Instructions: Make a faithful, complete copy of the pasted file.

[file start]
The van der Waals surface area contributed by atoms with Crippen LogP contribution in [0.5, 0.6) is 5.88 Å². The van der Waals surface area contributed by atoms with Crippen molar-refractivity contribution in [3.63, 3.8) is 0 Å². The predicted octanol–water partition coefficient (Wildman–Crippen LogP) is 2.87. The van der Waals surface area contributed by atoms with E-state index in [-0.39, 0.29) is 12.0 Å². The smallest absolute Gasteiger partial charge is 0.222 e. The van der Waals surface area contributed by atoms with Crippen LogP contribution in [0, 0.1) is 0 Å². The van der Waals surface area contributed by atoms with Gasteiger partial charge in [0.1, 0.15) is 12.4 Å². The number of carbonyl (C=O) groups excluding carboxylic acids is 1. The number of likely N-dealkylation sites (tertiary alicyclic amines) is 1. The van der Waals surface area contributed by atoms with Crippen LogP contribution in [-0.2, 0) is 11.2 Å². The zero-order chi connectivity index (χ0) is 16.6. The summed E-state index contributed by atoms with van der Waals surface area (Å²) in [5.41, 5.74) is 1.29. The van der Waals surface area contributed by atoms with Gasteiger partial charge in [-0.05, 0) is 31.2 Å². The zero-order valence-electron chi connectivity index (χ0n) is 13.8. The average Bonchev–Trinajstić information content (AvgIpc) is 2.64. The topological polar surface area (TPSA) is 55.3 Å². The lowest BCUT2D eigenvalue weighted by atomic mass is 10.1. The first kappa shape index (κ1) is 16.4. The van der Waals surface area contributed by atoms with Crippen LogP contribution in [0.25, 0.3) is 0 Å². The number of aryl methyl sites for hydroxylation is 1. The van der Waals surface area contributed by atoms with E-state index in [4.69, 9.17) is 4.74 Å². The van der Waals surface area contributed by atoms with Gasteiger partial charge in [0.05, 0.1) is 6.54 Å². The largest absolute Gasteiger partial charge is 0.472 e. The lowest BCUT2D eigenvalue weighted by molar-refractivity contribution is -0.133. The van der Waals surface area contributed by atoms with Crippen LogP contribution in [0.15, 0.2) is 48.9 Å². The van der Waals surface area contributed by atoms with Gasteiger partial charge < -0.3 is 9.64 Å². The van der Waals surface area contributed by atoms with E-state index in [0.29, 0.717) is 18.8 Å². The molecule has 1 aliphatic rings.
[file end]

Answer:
The van der Waals surface area contributed by atoms with Crippen LogP contribution in [0.5, 0.6) is 5.88 Å². The van der Waals surface area contributed by atoms with Crippen molar-refractivity contribution in [3.63, 3.8) is 0 Å². The predicted octanol–water partition coefficient (Wildman–Crippen LogP) is 2.87. The van der Waals surface area contributed by atoms with E-state index in [-0.39, 0.29) is 12.0 Å². The smallest absolute Gasteiger partial charge is 0.222 e. The van der Waals surface area contributed by atoms with Crippen LogP contribution in [0, 0.1) is 0 Å². The van der Waals surface area contributed by atoms with Gasteiger partial charge in [0.1, 0.15) is 12.4 Å². The number of carbonyl (C=O) groups excluding carboxylic acids is 1. The number of likely N-dealkylation sites (tertiary alicyclic amines) is 1. The van der Waals surface area contributed by atoms with Crippen LogP contribution in [-0.2, 0) is 11.2 Å². The zero-order chi connectivity index (χ0) is 16.6. The summed E-state index contributed by atoms with van der Waals surface area (Å²) in [5.41, 5.74) is 1.29. The van der Waals surface area contributed by atoms with Gasteiger partial charge in [-0.05, 0) is 31.2 Å². The zero-order valence-electron chi connectivity index (χ0n) is 13.8. The average Bonchev–Trinajstić information content (AvgIpc) is 2.64. The topological polar surface area (TPSA) is 55.3 Å². The lowest BCUT2D eigenvalue weighted by atomic mass is 10.1. The first kappa shape index (κ1) is 16.4. The van der Waals surface area contributed by atoms with Crippen LogP contribution in [0.25, 0.3) is 0 Å². The number of aryl methyl sites for hydroxylation is 1. The van der Waals surface area contributed by atoms with E-state index in [4.69, 9.17) is 4.74 Å². The van der Waals surface area contributed by atoms with Gasteiger partial charge in [0.05, 0.1) is 6.54 Å². The largest absolute Gasteiger partial charge is 0.472 e. The lowest BCUT2D eigenvalue weighted by molar-refractivity contribution is -0.133. The van der Waals surface area contributed by atoms with Crippen LogP contribution in [0.15, 0.2) is 48.9 Å². The van der Waals surface area contributed by atoms with Gasteiger partial charge < -0.3 is 9.64 Å². The van der Waals surface area contributed by atoms with E-state index in [0.29, 0.717) is 18.8 Å². The molecule has 1 aliphatic rings.